Cinnamon Toast and Other Things

Cinnamon Sticks and Ground CinnamonThis morning I just felt like something different for breakfast. I am not a big breakfast eater at the best of times because I just don’t feel like eating that early in the morning.  I generally have to force myself to eat something but it is usually around 10am or so that I finally get around to making something to eat.

Funnily enough, when I am on holidays and living out of a hotel, I have no problem rushing down to the buffet breakfast and eating as much as I can. Maybe it’s because someone else is preparing it for me or because the food is so much more interesting. Or maybe it’s because I have walked for miles the day before and my body is craving some food to keep the energy levels up. Who knows? What I do know though is that I just enjoy good hotel buffet breakfasts.

But let’s not get me started on travel. This is one of the things that I really love to do. And my best friend and business partner, Wanda, who works on this website with me, loves to do the same. So any excuse and we are off! But now I am getting sidetracked…

So anyway, back to today’s breakfast.

Lately I have been scouring the net looking for good cooking blogs to add to our Blog of the Week section and found a site with a nice Cinnamon Toast recipe. I love cinnamon so this really appealed to me. I have had it saved in my favorites for a while now but never got around to making it. So today was the day.

It took about a minute to put together the ingredients and another minute or two for it to toast and there I was with a nice simple and really tasty breakfast.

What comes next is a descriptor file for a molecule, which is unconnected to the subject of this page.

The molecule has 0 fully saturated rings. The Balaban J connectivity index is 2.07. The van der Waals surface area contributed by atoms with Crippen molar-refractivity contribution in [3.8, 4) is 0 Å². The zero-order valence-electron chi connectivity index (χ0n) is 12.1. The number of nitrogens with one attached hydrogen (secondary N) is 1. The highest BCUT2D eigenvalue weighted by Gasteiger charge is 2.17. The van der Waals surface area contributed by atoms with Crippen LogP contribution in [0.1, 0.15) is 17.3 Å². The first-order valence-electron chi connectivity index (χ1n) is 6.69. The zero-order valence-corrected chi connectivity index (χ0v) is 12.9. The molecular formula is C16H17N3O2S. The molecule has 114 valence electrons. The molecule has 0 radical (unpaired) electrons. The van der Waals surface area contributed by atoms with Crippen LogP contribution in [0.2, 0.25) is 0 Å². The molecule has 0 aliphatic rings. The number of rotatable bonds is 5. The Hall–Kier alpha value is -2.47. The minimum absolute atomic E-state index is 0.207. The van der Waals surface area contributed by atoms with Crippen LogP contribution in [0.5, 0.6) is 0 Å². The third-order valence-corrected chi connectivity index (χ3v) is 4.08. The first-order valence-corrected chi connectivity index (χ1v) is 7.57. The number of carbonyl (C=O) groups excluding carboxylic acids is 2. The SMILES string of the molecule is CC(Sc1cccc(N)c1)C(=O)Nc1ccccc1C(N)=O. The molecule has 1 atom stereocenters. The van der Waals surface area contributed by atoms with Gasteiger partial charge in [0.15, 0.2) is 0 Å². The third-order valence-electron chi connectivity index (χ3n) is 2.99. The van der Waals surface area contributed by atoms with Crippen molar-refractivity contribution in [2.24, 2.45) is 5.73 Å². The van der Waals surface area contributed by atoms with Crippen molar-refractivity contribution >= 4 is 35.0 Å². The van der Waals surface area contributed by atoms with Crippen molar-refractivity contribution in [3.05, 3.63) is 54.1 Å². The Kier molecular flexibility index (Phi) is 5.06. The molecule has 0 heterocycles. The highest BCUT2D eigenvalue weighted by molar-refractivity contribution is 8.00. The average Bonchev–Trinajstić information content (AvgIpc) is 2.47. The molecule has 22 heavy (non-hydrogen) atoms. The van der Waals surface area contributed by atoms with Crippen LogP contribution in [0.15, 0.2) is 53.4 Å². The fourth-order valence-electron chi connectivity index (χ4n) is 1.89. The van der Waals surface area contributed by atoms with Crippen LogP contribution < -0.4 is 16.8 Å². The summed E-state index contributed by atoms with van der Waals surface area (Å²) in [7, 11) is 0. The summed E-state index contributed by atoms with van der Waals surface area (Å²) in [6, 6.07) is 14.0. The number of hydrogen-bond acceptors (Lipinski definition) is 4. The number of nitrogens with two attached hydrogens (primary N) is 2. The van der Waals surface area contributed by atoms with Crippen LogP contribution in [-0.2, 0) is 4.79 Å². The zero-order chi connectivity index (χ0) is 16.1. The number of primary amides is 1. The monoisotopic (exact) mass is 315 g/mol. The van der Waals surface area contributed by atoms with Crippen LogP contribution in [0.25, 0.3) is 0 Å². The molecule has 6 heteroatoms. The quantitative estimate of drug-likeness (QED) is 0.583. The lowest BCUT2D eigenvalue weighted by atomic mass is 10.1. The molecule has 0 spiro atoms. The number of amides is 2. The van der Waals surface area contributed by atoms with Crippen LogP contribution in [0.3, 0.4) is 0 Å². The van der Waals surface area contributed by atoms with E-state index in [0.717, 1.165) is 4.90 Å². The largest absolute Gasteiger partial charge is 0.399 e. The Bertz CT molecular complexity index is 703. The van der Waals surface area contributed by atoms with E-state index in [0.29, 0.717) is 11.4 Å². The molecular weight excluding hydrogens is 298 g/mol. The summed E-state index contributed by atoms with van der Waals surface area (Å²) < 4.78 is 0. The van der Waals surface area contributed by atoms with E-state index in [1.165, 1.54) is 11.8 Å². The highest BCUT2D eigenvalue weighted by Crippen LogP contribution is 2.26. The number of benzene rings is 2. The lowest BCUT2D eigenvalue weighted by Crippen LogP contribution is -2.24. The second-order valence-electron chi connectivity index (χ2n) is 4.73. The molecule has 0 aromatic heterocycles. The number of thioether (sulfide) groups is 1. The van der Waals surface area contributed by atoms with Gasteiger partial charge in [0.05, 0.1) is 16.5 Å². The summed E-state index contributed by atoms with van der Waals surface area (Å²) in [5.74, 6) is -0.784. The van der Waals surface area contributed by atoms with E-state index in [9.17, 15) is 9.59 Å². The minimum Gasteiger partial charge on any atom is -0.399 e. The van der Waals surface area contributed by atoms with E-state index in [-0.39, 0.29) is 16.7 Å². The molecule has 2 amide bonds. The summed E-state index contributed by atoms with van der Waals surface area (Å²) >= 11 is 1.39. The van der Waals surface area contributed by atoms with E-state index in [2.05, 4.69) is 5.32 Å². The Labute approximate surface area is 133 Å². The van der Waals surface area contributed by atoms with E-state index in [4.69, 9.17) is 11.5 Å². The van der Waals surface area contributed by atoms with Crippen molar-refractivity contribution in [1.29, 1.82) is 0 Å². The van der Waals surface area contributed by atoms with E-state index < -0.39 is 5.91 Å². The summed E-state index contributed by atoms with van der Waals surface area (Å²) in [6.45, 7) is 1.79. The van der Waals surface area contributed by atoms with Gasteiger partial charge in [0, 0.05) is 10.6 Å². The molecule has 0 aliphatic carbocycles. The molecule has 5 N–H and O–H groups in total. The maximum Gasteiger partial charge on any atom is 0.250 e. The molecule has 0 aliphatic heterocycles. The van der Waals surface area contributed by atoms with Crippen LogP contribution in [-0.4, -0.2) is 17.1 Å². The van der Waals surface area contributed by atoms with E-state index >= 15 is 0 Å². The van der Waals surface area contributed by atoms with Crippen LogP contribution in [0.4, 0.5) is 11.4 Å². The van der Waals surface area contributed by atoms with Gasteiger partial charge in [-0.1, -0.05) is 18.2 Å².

Now I will probably get bored with this pretty quickly if I have it every day. Not because of the recipe but because that is what I am generally like with food. I like variety and I am not one for having the same thing day after day. But I will keep this one for those occasions when I am wanting something sweet for breakfast.

How to Season Your Carbon Steel Wok

carbon-steel-wokIf you love oriental food and would love to create it at home, you may have considered buying a wok. Having your own wok makes it much easier to cook authentic tasting Chinese or oriental food.

Woks come in a variety of materials including stainless steel, electric, non-stick and aluminum. Carbon steel woks are very popular with chefs as they relatively inexpensive, easy to clean and conduct heat well.

If you have purchased a carbon steel wok then you will need to ensure it is seasoned for best results.

Read our latest article on how to season your carbon steel wok.

How Should I Care For My Dutch Oven?

orange-dutch-oven
The first thing you need to do is to check if your Dutch Oven needs seasoning. If it does, heat the pot until it is hot but still touchable. Coat the inside and outside of both pot and lid with cooking oil and leave it to cool completely.

Some Dutch ovens are now manufactured in such a way that they don’t need seasoning.

How you need to clean your your Dutch Oven depends on what it is made from. If it is cast iron, then you firstly need to remove any stuck on food by boiling warm, clean water in the Dutch oven. Don’t use any soap as this will strip off the seasoning and may impart its scent to your next Dutch oven meal. Gently scrape off any food and rinse the pot in clean, warm water. Leave it to air dry and then re-season before storing.